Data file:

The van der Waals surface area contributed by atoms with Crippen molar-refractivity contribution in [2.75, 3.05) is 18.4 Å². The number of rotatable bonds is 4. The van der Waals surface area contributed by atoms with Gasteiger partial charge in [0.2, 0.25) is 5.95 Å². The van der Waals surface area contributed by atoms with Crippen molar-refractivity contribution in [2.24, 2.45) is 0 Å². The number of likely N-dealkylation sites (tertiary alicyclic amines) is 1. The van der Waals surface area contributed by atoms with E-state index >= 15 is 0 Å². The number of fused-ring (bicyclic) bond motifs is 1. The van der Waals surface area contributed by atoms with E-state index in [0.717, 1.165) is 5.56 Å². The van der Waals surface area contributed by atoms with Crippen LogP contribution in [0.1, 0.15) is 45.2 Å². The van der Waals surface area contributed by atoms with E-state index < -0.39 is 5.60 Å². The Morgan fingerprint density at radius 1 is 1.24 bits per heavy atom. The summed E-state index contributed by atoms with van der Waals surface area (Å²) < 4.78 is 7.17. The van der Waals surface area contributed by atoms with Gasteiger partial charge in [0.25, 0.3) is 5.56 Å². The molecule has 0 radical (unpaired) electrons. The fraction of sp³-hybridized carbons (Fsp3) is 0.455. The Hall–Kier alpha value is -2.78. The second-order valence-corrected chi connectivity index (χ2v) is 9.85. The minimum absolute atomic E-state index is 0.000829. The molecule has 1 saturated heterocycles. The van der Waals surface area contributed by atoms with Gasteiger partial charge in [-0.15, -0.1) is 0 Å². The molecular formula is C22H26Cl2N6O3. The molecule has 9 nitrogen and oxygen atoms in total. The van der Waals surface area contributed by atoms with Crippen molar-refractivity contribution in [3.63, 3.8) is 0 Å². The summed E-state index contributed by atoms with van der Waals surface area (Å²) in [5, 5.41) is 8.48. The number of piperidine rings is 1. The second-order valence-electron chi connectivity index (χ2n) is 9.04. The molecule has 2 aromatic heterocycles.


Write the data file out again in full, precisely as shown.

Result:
The van der Waals surface area contributed by atoms with Crippen molar-refractivity contribution in [2.75, 3.05) is 18.4 Å². The number of rotatable bonds is 4. The van der Waals surface area contributed by atoms with Gasteiger partial charge in [0.2, 0.25) is 5.95 Å². The van der Waals surface area contributed by atoms with Crippen molar-refractivity contribution in [2.24, 2.45) is 0 Å². The number of likely N-dealkylation sites (tertiary alicyclic amines) is 1. The van der Waals surface area contributed by atoms with E-state index >= 15 is 0 Å². The number of fused-ring (bicyclic) bond motifs is 1. The van der Waals surface area contributed by atoms with E-state index in [0.717, 1.165) is 5.56 Å². The van der Waals surface area contributed by atoms with Crippen LogP contribution in [0.1, 0.15) is 45.2 Å². The van der Waals surface area contributed by atoms with E-state index < -0.39 is 5.60 Å². The Morgan fingerprint density at radius 1 is 1.24 bits per heavy atom. The summed E-state index contributed by atoms with van der Waals surface area (Å²) < 4.78 is 7.17. The van der Waals surface area contributed by atoms with Gasteiger partial charge in [0.25, 0.3) is 5.56 Å². The molecule has 0 radical (unpaired) electrons. The fraction of sp³-hybridized carbons (Fsp3) is 0.455. The Hall–Kier alpha value is -2.78. The second-order valence-corrected chi connectivity index (χ2v) is 9.85. The minimum absolute atomic E-state index is 0.000829. The molecule has 1 saturated heterocycles. The van der Waals surface area contributed by atoms with Gasteiger partial charge in [-0.15, -0.1) is 0 Å². The molecular formula is C22H26Cl2N6O3. The molecule has 9 nitrogen and oxygen atoms in total. The van der Waals surface area contributed by atoms with Crippen molar-refractivity contribution in [3.63, 3.8) is 0 Å². The summed E-state index contributed by atoms with van der Waals surface area (Å²) in [5, 5.41) is 8.48. The number of piperidine rings is 1. The second-order valence-electron chi connectivity index (χ2n) is 9.04. The molecule has 2 aromatic heterocycles.